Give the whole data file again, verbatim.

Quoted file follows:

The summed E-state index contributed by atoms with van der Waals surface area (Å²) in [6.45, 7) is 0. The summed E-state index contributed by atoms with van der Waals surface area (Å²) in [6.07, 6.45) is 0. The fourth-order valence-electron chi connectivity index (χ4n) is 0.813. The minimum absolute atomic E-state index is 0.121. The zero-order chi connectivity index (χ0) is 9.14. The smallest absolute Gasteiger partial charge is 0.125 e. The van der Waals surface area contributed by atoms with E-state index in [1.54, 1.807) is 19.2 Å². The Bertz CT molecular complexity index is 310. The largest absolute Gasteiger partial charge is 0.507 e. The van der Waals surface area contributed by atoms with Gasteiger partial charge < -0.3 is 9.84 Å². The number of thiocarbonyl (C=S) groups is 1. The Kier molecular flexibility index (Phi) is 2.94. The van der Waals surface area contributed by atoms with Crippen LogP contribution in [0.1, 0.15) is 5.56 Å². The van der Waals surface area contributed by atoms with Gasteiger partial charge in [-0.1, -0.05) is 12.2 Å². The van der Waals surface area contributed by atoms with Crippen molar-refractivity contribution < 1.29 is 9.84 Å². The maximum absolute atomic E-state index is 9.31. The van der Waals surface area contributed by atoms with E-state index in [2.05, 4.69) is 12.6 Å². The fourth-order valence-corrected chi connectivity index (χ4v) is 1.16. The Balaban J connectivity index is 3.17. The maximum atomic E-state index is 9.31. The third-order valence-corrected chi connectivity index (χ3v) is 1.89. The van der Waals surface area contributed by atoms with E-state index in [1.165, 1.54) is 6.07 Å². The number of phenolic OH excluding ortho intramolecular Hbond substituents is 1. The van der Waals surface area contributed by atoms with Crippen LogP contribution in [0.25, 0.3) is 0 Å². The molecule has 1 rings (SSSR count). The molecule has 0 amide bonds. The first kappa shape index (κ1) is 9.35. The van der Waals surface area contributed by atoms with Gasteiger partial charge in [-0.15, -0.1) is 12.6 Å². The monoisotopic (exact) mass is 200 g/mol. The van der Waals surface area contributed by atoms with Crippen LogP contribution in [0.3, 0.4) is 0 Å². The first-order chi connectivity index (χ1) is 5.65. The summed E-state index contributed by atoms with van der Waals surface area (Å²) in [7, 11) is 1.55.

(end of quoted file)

The summed E-state index contributed by atoms with van der Waals surface area (Å²) in [6.45, 7) is 0. The summed E-state index contributed by atoms with van der Waals surface area (Å²) in [6.07, 6.45) is 0. The fourth-order valence-electron chi connectivity index (χ4n) is 0.813. The minimum absolute atomic E-state index is 0.121. The zero-order chi connectivity index (χ0) is 9.14. The smallest absolute Gasteiger partial charge is 0.125 e. The van der Waals surface area contributed by atoms with E-state index in [1.54, 1.807) is 19.2 Å². The Bertz CT molecular complexity index is 310. The largest absolute Gasteiger partial charge is 0.507 e. The van der Waals surface area contributed by atoms with Gasteiger partial charge < -0.3 is 9.84 Å². The number of thiocarbonyl (C=S) groups is 1. The Kier molecular flexibility index (Phi) is 2.94. The van der Waals surface area contributed by atoms with Crippen LogP contribution in [0.1, 0.15) is 5.56 Å². The van der Waals surface area contributed by atoms with Gasteiger partial charge in [-0.1, -0.05) is 12.2 Å². The van der Waals surface area contributed by atoms with Crippen molar-refractivity contribution < 1.29 is 9.84 Å². The maximum absolute atomic E-state index is 9.31. The van der Waals surface area contributed by atoms with E-state index in [2.05, 4.69) is 12.6 Å². The fourth-order valence-corrected chi connectivity index (χ4v) is 1.16. The Balaban J connectivity index is 3.17. The maximum atomic E-state index is 9.31. The third-order valence-corrected chi connectivity index (χ3v) is 1.89. The van der Waals surface area contributed by atoms with E-state index in [1.165, 1.54) is 6.07 Å². The number of phenolic OH excluding ortho intramolecular Hbond substituents is 1. The van der Waals surface area contributed by atoms with Crippen LogP contribution in [0.25, 0.3) is 0 Å². The molecule has 1 rings (SSSR count). The molecule has 0 amide bonds. The first kappa shape index (κ1) is 9.35. The van der Waals surface area contributed by atoms with Gasteiger partial charge in [-0.15, -0.1) is 12.6 Å². The monoisotopic (exact) mass is 200 g/mol. The van der Waals surface area contributed by atoms with Crippen LogP contribution in [0.3, 0.4) is 0 Å². The first-order chi connectivity index (χ1) is 5.65. The summed E-state index contributed by atoms with van der Waals surface area (Å²) in [7, 11) is 1.55.